The panel on the latest DevGraph webinar had a lively and informative discussion regarding container adoption trends and best practices. The panel consisted of:
- James Rutt (Moderator): Chief Information Officer, The Dana Foundation
- Andriy Zhylenko: CEO Portaone
- Valentina Alaria: Director of Product Management, VMWare
- Rahul Subramaniam: CEO DevFactory, EngineYard
- Mark Hahn: Directory of Cloud Strategies and Devops, Ciber Global
Many organizations report that they are interested in containers, yet the rate at which they are migrating to containerized infrastructure remains low. Why is that the case and what can be done so that organizations can leverage the benefits of this technology? Let’s see what our panel had to say about this critical topic.
Trend #1: Containers are a viable option now due to Kubernetes
Organizations are moving to the cloud in order to increase agility, and containers are increasingly becoming a part of that equation. In terms of standards, Kubernetes has largely won the mindshare of the container platform market: Everyone is gravitating towards it, despite it being a fairly complex set of infrastructure.
All of the major cloud providers support it. It was a different situation five years ago when you still had a number of players (Mezos, Docker Swarm, AWS ECS) competing, and it was uncertain which technology to go with.
Now, the decision is much easier as Kubernetes has largely won that race. It is an open standard, vendor neutral, and the big cloud providers have adopted it even for native managed services. It’s universal acceptance as the standard has enabled it to become a self-sustaining ecosystem.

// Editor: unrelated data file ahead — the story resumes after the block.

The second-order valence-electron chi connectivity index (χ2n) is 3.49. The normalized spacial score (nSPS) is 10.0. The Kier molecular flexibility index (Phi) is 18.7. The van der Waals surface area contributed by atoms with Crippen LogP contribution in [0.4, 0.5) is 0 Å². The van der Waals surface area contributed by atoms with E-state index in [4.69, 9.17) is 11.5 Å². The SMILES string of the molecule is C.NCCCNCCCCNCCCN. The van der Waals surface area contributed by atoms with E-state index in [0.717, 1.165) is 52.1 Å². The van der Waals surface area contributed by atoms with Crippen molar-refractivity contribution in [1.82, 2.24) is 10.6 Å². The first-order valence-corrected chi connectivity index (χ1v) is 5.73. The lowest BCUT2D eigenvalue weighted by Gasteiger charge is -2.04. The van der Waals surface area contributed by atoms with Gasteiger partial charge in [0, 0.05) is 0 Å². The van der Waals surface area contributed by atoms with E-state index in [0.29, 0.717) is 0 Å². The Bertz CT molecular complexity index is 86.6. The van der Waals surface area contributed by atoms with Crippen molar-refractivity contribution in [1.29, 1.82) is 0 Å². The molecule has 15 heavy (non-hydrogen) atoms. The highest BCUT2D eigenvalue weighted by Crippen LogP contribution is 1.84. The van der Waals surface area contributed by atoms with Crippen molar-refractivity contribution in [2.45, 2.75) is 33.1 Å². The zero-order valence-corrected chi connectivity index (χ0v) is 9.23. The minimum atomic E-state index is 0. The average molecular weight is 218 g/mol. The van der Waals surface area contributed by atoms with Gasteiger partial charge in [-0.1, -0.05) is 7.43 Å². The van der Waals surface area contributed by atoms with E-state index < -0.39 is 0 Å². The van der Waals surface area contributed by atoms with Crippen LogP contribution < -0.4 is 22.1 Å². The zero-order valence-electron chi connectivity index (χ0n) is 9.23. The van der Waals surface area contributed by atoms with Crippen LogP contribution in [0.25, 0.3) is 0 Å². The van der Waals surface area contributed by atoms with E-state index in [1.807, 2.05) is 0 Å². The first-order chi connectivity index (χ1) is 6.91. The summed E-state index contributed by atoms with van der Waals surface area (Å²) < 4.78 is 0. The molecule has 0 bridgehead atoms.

Trend #2: The use of managed Kubernetes services
Using container technology is extremely helpful, but an orchestration platform on one of the cloud providers (AWS Fargate, Azure Containers, Google Kubernetes Engine) is becoming the norm. Kubernetes is hard, and it can be quite expensive to staff up teams to manage it.
Oftentimes people try one container on a cluster, see that working, and then think that they’ve got it. However, as you grow and add attached storage, distributed data, and various types of workloads, organizations realize they don’t have a full grasp on the technology and how to best utilize it.
Don’t try to reinvent this stuff or work at the lower levels unless it is truly critical to your business. Use a management layer on top of Kubernetes to take care of the headaches. They often provide simpler abstractions that allow you to be more productive and focus on your business.